Arlington, Va.: Could you talk about the Texas retroactive decision, particularly the very strange bedfellows on both sides of the opinion?

Joan Biskupic: Sure. The court ruled 5-4 that Texas had wrongly enforced an evidentiary standard for testimony in sexual assault cases that wasn't in effect at the time of the crime. (The case involved a man who was accused of attacking his step-daughter.) As an earlier reader pointed out, the case required the justices to interpret their earliest precedent on ex post facto laws (the 18th Century's Calder v. Bull). I think that helped contribute to the odd split among justices. Stevens and Scalia were in the majority (that's rare) along with Souter, Thomas and Breyer. In dissent were Rehnquist, Ginsburg, O'Connor and Kennedy (those last two are hardly ever on the losing side of tight cases, and rarely are both of them on the losing side.) But, again, I think it's because this unusual case required the justices to look back at the standards set in 1798 and to determine exactly what changes in criminal law should be considered ex post facto.


Annapolis, Md.: Given the young age of the court, it seems that the person elected in November, assuming that they last one term, will probably not be able to appoint any Supreme Court justices. Do you agree?

washingtonpost.com: A facetious comment, and a subject of incredibly sustained debate. See our transcripts.

Joan Biskupic: Okay. As I've said before the two justices most likely to step down during a new administration would be Justice Stevens, who turned 80 last month and has been on the bench since 75, and Chief Justice Rehnquist, who's 75 and been on the court since 1972. The rest are relative spring chickens.


D.C.: The obvious follow-up: Where is Justice O'Connor's aerobics class and where do we sign up!

Joan Biskupic: Alas. It's by-invitation only. And it's held in the gym on the top floor of the court building (known as the highest court in the land).


Fredericksburg, Va.: What is the possibility the justices might accept Hope Clinic v. Ryan (the 7th Circuit D&X decision) after deciding Sternberg v. Carhart? Is it possible they might have decided to take the former as soon as a writ of certiorari is filed, intending to create a "composite" precedent in the hopes that two decisions on the same issue might represent the court's position on the issue better than either case by itself? Has the court ever tried this approach with past constitutional issues?

Joan Biskupic: No, typically they return the related case to the lower courts for review, in light of their new ruling on the case they did hear. In this situation, how ever the justices rule in the Nebraska dispute (from the 8th Circuit) will likely determine whether the 7th Circuit decision in HOpe Clinic was right or wrong. (The 8th Circuit struck down "partial birth" abortion laws; the 7th Circuit upheld them.)


WDC: First Phyllis now you!!! For what job/position/place/etc. are you leaving The Post?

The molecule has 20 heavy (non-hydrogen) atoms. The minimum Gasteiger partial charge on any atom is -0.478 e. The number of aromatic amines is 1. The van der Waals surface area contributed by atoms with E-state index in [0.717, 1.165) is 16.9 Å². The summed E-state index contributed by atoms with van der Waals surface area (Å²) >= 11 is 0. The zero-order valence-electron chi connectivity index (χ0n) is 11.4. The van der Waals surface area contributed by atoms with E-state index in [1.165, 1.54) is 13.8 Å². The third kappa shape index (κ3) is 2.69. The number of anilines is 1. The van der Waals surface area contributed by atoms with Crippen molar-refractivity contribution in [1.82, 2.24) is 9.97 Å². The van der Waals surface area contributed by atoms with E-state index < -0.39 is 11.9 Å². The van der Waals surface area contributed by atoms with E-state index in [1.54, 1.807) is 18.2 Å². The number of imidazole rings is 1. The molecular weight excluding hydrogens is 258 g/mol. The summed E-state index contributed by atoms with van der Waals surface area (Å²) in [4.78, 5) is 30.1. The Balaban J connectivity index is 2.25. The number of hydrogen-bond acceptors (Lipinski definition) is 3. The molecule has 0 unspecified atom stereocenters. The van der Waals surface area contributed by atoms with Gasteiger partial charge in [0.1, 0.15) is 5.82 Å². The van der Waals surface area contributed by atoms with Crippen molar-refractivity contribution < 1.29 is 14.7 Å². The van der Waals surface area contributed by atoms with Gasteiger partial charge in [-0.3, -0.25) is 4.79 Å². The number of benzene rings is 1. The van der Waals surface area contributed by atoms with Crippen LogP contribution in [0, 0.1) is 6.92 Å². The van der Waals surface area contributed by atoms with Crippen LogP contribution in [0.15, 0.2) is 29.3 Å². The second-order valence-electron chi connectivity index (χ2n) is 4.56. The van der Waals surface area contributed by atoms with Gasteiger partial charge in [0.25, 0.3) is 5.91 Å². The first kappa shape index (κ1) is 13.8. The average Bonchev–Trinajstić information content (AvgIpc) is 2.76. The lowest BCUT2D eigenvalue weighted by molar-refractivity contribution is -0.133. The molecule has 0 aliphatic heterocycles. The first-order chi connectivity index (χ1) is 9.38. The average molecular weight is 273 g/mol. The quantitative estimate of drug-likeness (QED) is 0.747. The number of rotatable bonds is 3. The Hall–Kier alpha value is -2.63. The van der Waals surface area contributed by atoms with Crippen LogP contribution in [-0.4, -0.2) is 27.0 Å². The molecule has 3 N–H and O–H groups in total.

Joan Biskupic: Oh, I hate that Phyllis Richman (our great restaurant critic) has retired! ... I'm moving over to USA TODAY. So you folks will just have to start reading two papers.


washingtonpost.com: Not to mention our Supreme Court special report.


Hyannis, Mass.: Given the serious health scares of presidential candidates Paul Tsongas, Bill Bradley and recently Justice Ginsburg, and Justice Rehnquist's belatedly disclosed addiction to pain-killers several years ago, do you believe that The Washington Post and other media outlets should press the justices and appointees to the court about releasing to the public annual physical reports and medical histories?

Joan Biskupic: That's a tough question. Situations involving Supreme Court nominees are different, because the president himself is not going to name someone who he thinks will not have several years (if not decades) on the bench. I actually would not be inclined, as a reporter, to press for a judicial candidate's medical history.... unless there was some unique situation that warranted it.


Towson, Md.: Joan,
Just when I am able to read you live (instead of transcript) your opening announcement about your departure from The Post was stunning-and sad. Where are you going and who is going to your place?
(Metaphor about "big shoes" objected as improper question)

Joan Biskupic: As I told an earlier reader, I'm switching over to USA TODAY ... but I'll still be covering the court, just for a broader, nationwide audience. My successor here, at least for the near future, is Ed Walsh, a wonderful veteran reporter, whose most recent gig was trailing John McCain. He's also covered lots of Justice-related issues. So watch for his work later this month.


Elkton, Md.: What is the difference between the State Supreme court, the circuit courts, and the various court of appeals? Do different types of cases go to each? Are they at different stages in going toward the Federal Supreme Court?

Thanks

Joan Biskupic: Good, fundamental question about how the courts work. The federal system is separate from the state systems. On the federal level, you begin with a trial court, then appeal to the various regional circuit courts (such as the Atlanta-based 11th Circuit now hearing the Elian case). Final appeal goes to the U.S. Supreme Court. State systems vary, but generally after a person has reached the state's highest court, he or she can appeal to the U.S. Supreme Court. ... The Supreme Court sits at the top of both systems, the final arbiter of our constitutional rights.